Keep stocks low, debtors tight

Last updated 05:00 13/04/2013
Hamish Gordon of Natural Sugars New Zealand
MICHAEL BRADLEY/Fairfax NZ
SWEET: Hamish Gordon of Natural Sugars New Zealand.

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Since he was a child Hamish Gordon wanted to run his own business.

That aim came true in mid-2009 when he and non executive director Hugh Spence set up their jointly-owned Natural Sugars New Zealand in Auckland which imports and exports sugar brands and edible oils.

The $30 million-turnover company sells a lot of product to manufacturers but also in the food service and retail area. It has its own oils and sugar brands - Harvest and Cane Fields and has the rights for La Espanola olive oil.

What have been the biggest obstacles in running your company?

Although I attained a business degree at university, nothing could prepare me for the everyday challenges the business world has put in front of me.

We had very fast growth in the first two years and the largest obstacle over this time was a lack of systems to cope with this growth.

We started Natural Sugars in the middle of the financial crisis which resulted in the New Zealand dollar and the commodities that we trade being extremely volatile; sometimes we would see the market change 10-to-12 per cent in one day, which resulted in many sleepless nights.

Another major obstacle was trying to balance family life with work. My first son was born within two months of starting at Natural Sugars so sleep deprivation was also a challenge!

Name one thing you've learnt while in business and from whom?

Keep stocks low (as possible) and debtors tight. If you get these two right, cashflow will be maximised which will reduce funding costs, increase profits, reduce risk and also give us the ability to jump on any opportunities that may arise. My business partner, Hugh Spence, who has had a long prosperous career running businesses taught me this early on.

What are your business and personal goals?

Although we are in the business of commodity-based products . . . we believe there is plenty of room for innovation. Over the past year we have been working on new sugar packaging as we believe the New Zealand market is outdated. We have just entered the retail market with Cane Fields 750-gram ziplock resealable sugar bags which mean you won't have to decant your sugar into another container when you get home, you can simply use and reseal it.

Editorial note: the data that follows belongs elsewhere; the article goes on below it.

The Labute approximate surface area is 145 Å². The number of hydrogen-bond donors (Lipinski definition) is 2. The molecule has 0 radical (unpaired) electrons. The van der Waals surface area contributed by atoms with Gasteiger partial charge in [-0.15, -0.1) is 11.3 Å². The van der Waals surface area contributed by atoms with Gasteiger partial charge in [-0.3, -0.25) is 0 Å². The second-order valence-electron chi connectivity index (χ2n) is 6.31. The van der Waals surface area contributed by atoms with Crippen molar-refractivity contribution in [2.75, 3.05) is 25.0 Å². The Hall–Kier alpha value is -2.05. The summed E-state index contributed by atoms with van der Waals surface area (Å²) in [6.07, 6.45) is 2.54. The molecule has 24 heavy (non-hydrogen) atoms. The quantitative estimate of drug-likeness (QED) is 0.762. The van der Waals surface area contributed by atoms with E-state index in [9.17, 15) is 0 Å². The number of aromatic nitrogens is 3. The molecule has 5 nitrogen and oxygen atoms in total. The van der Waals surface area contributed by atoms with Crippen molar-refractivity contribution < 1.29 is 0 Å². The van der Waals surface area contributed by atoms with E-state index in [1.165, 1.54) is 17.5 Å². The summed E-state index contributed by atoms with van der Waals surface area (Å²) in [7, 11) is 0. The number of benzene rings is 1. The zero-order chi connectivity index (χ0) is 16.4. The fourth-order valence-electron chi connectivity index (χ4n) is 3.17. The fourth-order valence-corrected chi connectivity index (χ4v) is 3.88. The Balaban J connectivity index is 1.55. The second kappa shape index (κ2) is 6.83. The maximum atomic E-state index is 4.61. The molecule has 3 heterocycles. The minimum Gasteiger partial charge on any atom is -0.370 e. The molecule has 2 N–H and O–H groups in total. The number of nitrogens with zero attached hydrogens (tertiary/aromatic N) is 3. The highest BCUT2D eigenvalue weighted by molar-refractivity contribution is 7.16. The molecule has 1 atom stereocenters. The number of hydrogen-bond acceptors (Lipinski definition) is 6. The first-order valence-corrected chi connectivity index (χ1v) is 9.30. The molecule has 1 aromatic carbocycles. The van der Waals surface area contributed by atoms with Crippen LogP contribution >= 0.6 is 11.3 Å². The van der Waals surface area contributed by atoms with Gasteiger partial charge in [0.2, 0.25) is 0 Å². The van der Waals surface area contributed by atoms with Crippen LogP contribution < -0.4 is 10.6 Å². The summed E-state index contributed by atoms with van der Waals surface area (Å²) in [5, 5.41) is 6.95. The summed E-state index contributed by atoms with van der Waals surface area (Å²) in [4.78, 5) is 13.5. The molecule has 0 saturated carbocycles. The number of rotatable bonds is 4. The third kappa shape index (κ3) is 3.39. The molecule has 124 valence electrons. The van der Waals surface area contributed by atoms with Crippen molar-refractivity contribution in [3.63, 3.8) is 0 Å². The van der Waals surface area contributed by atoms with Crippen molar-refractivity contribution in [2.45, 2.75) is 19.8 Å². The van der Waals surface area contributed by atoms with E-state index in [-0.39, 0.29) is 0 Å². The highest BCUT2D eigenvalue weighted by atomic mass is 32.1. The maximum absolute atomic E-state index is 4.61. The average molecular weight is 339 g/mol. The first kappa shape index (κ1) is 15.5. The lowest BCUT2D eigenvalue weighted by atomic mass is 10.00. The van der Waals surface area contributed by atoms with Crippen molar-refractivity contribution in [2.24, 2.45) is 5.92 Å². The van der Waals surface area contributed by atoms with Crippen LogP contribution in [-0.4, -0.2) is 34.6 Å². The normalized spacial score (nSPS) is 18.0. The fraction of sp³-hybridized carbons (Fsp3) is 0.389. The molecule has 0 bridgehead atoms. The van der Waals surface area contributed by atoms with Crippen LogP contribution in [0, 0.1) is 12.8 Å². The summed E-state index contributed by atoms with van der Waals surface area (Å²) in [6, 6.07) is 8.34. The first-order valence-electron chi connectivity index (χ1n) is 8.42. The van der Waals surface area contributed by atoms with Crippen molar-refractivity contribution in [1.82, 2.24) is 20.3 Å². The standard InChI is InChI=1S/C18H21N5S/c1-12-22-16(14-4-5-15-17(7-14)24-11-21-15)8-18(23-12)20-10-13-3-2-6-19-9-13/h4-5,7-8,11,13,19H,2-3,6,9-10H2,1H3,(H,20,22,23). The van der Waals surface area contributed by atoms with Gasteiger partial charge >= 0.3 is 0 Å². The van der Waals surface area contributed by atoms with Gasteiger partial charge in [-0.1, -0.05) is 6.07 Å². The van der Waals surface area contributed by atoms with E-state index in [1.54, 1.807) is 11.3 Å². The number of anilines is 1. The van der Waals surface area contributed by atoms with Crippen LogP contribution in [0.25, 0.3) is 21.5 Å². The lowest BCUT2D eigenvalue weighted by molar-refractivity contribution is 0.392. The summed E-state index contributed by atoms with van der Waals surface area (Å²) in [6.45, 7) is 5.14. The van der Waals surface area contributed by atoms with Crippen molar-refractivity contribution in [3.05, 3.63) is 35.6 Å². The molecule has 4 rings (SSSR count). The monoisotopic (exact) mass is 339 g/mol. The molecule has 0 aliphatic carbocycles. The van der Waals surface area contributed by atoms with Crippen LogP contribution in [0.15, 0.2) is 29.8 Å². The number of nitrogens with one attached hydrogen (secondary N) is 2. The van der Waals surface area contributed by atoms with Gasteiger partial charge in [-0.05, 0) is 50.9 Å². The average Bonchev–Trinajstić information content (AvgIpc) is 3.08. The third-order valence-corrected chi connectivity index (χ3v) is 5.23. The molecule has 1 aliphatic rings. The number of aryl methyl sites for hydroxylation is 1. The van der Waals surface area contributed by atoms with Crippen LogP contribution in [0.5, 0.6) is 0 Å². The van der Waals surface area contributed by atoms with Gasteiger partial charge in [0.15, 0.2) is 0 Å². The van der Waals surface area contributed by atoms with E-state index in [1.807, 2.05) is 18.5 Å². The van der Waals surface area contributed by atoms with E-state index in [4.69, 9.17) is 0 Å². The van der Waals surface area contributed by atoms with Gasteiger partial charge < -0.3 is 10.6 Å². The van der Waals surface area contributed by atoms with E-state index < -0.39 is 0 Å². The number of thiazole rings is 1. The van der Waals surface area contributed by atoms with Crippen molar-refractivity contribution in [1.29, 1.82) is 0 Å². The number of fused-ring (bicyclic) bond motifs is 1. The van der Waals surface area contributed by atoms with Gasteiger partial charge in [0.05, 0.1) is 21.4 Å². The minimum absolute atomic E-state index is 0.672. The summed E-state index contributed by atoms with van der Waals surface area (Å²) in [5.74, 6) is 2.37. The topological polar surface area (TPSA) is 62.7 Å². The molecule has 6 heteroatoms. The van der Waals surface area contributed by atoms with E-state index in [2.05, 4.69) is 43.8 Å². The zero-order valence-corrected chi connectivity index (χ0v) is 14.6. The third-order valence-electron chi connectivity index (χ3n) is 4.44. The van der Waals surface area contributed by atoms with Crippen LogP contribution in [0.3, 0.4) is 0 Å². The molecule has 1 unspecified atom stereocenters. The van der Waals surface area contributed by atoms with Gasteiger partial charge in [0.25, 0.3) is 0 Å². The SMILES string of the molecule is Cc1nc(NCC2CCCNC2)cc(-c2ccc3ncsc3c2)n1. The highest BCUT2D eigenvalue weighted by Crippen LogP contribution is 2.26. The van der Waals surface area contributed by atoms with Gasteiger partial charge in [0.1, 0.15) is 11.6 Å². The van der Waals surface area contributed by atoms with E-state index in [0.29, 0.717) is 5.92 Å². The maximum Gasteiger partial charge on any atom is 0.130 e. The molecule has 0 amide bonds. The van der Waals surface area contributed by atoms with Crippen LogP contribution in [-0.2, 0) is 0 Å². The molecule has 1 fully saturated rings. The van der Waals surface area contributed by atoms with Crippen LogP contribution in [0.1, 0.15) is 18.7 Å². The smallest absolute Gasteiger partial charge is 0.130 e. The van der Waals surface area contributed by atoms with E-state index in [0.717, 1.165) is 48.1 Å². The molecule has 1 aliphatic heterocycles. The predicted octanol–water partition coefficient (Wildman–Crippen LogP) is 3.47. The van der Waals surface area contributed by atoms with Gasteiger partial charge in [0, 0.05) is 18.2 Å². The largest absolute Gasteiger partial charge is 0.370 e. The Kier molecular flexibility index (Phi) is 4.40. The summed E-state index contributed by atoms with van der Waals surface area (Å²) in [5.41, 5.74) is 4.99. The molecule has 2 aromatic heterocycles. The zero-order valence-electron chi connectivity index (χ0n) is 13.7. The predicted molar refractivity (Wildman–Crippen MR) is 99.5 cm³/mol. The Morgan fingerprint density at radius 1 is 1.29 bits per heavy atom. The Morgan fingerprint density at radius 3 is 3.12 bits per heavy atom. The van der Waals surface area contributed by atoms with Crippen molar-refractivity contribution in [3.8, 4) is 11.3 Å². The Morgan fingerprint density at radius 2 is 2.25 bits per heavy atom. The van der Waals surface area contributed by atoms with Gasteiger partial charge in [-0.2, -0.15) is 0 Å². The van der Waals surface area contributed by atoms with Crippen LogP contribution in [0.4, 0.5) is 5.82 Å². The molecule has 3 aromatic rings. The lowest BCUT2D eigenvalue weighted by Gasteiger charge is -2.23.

We have a short-term goal to reach NZ$40m turnover within the next two years with $10m of that being retail.

Do you have any tips for budding entrepreneurs?

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One of the biggest lessons I have learnt is that certainty does not exist. People can come up with all sorts of excuses to avoid taking opportunities or risk but at the end of the day you only have one life; would you rather look back wishing you had taken a chance or knowing you had taken one. No matter the outcome you will be surprised how many doors open up once you give something a good nudge.

What would you do if you weren't running your own business?

Play a lot more sport and spend more time outdoors. I . . . need to be busy all the time . . . Some people would call it highly strung but I think that's a bit harsh.

What is one thing readers would be surprised to learn about you?

At the age of 25 I decided to do my skydiving licence. Unfortunately, this was short-lived . . . From the moment I jumped out of the plane I lost both instructors, completed numerous backward flips, managed to pull my ripcord and the parachute then came out with line twists. After untwisting the parachute lines, . . . I failed to flare, hitting the ground at about 50 to 60kmh. I now feel the impact of that mistake every day.

- © Fairfax NZ News

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